Anti-mask protesters descend on Vancouver for second day of ‘mega freedom rally’

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Several hundred people gathered in the North Square of the Vancouver Art Gallery on Sunday for the second day of an anti-mask “mega-rally for freedom”.It came after Vancouver police estimated 1,000 or more people attended a similar rally and march on Saturday.

Participants listened to speeches decrying what they called censorship, as well as “lockouts” and mask warrants, and expressed fears that a COVID-19 vaccine would be made mandatory.

Read more:

Anti-mask protesters disrupt BC ferry ahead of Vancouver ‘freedom rally’

While masks are mandatory on ferries, transit, and some private businesses, British Columbia has no public mask mandate. Provincial health administrator, Dr. Bonnie Henry, opposes the idea of ​​a mandatory vaccine.

British Columbia has also never implemented a “lockdown”.

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While most businesses and services have implemented COVID-19 protocols and mass gatherings have been limited, even at the height of the pandemic in March and April, only restaurants, bars and businesses in personal services such as salons were closed by public health. ordered.








British Columbians opposed to wearing masks protest in Vancouver

British Columbians opposed to wearing masks protest in Vancouver

Vladisav Sobolev, founder of the “hugs over masks” group, told Global News that the event provided a forum for like-minded people to come together and have an “alternative perspective to mainstream media”.

“Unfortunately, at this point, the brainwashed fear and propaganda has been created in the past seven months,” he said.

This was a view shared by many in the crowd, with many at the event shouting “fake news” to Global News staff.

Many in the crowd espoused debunking myths that wearing a mask is harmful because it causes a person to breathe carbon dioxide or bacteria or causes cancer.

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Read more:

Myths about masks, demystified: no, wearing a mask will not “shut down” your immune system

Doctors say there is no evidence to back up these claims.

Public health officials broadly agree that non-medical masks are an important tool in stopping the spread of COVID-19, though they say physical distancing and hand washing remain the tactics the most effective.

British Columbia Libertarian Party Chairman Donald Wilson told Global News he was at the rally because he felt the hospitalization and death rate did not justify the restrictions on the public.


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Claims that break the myths about face masks


Claims that break the myths about face masks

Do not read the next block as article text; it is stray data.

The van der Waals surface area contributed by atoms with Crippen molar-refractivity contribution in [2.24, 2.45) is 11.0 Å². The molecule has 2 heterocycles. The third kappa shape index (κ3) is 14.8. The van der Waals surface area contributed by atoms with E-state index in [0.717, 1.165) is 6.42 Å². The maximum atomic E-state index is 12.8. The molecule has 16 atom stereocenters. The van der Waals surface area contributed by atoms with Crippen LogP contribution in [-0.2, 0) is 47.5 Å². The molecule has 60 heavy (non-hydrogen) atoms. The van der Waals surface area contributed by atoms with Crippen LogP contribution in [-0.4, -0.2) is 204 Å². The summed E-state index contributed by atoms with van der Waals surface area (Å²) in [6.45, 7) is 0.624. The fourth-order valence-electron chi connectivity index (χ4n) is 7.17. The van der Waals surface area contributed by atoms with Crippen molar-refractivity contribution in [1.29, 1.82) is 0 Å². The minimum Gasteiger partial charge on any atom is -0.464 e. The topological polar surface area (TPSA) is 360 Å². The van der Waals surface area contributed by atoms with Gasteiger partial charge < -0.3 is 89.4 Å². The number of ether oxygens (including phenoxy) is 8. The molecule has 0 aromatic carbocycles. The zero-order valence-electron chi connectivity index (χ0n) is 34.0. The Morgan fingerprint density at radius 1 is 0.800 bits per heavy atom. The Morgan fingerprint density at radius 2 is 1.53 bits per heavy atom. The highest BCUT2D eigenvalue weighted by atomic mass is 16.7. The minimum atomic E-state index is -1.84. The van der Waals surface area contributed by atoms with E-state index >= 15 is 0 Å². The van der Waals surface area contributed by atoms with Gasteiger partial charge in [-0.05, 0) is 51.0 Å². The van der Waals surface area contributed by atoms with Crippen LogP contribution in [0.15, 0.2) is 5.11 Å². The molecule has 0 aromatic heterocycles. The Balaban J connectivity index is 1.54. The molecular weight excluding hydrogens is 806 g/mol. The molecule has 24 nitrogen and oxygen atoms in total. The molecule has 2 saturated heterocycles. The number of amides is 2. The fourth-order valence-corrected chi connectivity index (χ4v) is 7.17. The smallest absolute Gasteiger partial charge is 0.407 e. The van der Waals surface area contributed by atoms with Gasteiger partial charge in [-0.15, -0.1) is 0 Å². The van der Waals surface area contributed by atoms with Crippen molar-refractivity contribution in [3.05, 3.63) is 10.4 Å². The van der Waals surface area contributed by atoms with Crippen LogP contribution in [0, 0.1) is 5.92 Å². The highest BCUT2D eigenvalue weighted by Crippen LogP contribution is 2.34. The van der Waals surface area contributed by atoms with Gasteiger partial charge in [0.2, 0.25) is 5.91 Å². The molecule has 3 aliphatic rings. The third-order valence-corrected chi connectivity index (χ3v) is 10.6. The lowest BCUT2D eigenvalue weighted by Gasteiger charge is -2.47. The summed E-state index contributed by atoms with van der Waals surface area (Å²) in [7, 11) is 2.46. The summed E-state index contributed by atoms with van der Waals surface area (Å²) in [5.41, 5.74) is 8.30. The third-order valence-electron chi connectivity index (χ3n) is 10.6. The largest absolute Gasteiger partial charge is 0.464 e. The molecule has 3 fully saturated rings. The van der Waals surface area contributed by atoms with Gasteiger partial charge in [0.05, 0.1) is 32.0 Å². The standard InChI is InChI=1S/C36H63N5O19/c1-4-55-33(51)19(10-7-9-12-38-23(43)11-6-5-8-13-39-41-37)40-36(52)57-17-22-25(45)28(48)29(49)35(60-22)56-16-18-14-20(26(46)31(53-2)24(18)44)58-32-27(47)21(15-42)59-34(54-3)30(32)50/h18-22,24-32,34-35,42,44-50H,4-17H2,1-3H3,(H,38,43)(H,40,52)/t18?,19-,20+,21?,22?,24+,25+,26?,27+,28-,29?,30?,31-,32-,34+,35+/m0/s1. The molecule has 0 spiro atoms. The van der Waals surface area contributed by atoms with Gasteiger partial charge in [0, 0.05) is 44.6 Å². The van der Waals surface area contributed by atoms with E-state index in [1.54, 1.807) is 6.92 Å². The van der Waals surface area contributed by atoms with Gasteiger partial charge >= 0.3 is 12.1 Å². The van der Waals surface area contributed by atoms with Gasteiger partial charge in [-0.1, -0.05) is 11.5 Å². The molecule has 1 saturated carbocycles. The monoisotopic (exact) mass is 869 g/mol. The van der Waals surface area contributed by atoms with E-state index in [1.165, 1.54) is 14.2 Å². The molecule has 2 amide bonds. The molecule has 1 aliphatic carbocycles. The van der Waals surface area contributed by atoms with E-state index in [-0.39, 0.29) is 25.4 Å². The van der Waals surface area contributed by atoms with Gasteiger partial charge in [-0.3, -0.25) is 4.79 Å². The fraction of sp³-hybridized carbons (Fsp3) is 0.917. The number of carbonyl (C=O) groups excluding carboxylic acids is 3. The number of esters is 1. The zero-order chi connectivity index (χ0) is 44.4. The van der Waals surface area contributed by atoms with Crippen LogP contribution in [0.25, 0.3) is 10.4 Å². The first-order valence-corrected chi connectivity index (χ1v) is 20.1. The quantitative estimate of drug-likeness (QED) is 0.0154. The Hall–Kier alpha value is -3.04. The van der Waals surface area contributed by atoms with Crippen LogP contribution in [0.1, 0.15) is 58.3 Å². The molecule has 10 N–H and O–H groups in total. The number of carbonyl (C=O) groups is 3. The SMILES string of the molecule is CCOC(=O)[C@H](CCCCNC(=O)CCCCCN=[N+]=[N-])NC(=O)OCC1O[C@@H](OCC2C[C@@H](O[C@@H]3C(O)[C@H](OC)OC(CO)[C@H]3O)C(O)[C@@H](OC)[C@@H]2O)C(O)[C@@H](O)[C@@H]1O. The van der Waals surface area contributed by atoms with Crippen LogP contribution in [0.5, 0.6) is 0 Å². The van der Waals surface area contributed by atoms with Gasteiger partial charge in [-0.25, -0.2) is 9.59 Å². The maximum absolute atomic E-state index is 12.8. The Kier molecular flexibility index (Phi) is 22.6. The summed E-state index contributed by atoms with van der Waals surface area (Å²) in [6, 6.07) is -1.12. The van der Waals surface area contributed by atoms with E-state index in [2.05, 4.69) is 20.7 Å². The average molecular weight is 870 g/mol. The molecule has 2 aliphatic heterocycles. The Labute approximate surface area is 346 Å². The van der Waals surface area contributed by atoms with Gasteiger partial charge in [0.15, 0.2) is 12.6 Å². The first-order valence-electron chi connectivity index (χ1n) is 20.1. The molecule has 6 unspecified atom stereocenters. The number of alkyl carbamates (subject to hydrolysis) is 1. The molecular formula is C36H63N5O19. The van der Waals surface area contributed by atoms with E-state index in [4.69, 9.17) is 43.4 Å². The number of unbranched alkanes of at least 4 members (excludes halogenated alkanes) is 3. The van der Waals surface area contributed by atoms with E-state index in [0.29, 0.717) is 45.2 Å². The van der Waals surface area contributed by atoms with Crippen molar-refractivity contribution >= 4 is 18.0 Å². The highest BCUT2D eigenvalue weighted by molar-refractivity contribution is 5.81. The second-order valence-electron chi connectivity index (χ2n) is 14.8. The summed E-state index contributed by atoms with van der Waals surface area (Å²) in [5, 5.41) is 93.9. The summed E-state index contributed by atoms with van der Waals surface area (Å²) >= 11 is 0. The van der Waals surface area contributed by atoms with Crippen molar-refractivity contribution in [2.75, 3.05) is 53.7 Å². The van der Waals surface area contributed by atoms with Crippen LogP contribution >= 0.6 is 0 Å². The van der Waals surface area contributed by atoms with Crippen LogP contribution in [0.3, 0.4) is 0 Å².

“It doesn’t seem like rational fear to me anymore,” he says. “I see people don’t spend time with their families, they don’t spend time with loved ones in the hospital… not to mention all the jobs that have been lost as well.

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Flags and signs supporting QAnon’s baseless conspiracy theory – which the FBI has called a threat of national terrorism – or making unsubstantiated claims about 5G radiation or Bill Gates were also present, although in number less than a similar rally in September.

READ MORE: QAnon conspiracy theorists and far-right group join Vancouver anti-mask rally

Speakers announced for the event included a long list of controversial anti-vaccine activists, as well as conspiracy theorist David Icke.

Icke has been accused of anti-Semitism and is best known for once declaring that he was the son of God, and his conspiracy theory that a secret cabal of reptilian humanoids rule the world.

Vancouver City Councilor Pete Fry called the event “disappointing” but not surprising given the rise of conspiracy theories and populism in North America.

“We are in a very scary time, a very uncertain time, and people are looking for all kinds of options and alternatives. It is not necessarily useful and it creates a greater risk for the general public, ”he said.


Click to play the video 'Breaking the myths about COVID-19 masks'







Breaking the myths of the COVID-19 mask


Breaking the myths of the COVID-19 mask

“I am very worried about our front line workers who have no choice in this matter, and I am obviously also concerned about the people who attend this rally. I wouldn’t want them to get sick, but maybe they do.

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Ahead of Saturday’s rally, BC Ferries was forced to delay unloading its 8:30 a.m. navigation between Nanaimo and Horseshoe Bay after it said a number of anti-mask protesters heading to the Lower Mainland had turned belligerent and verbally aggressive towards other passengers.

The company said at least 12 people were banned from using the ferry service for a day.

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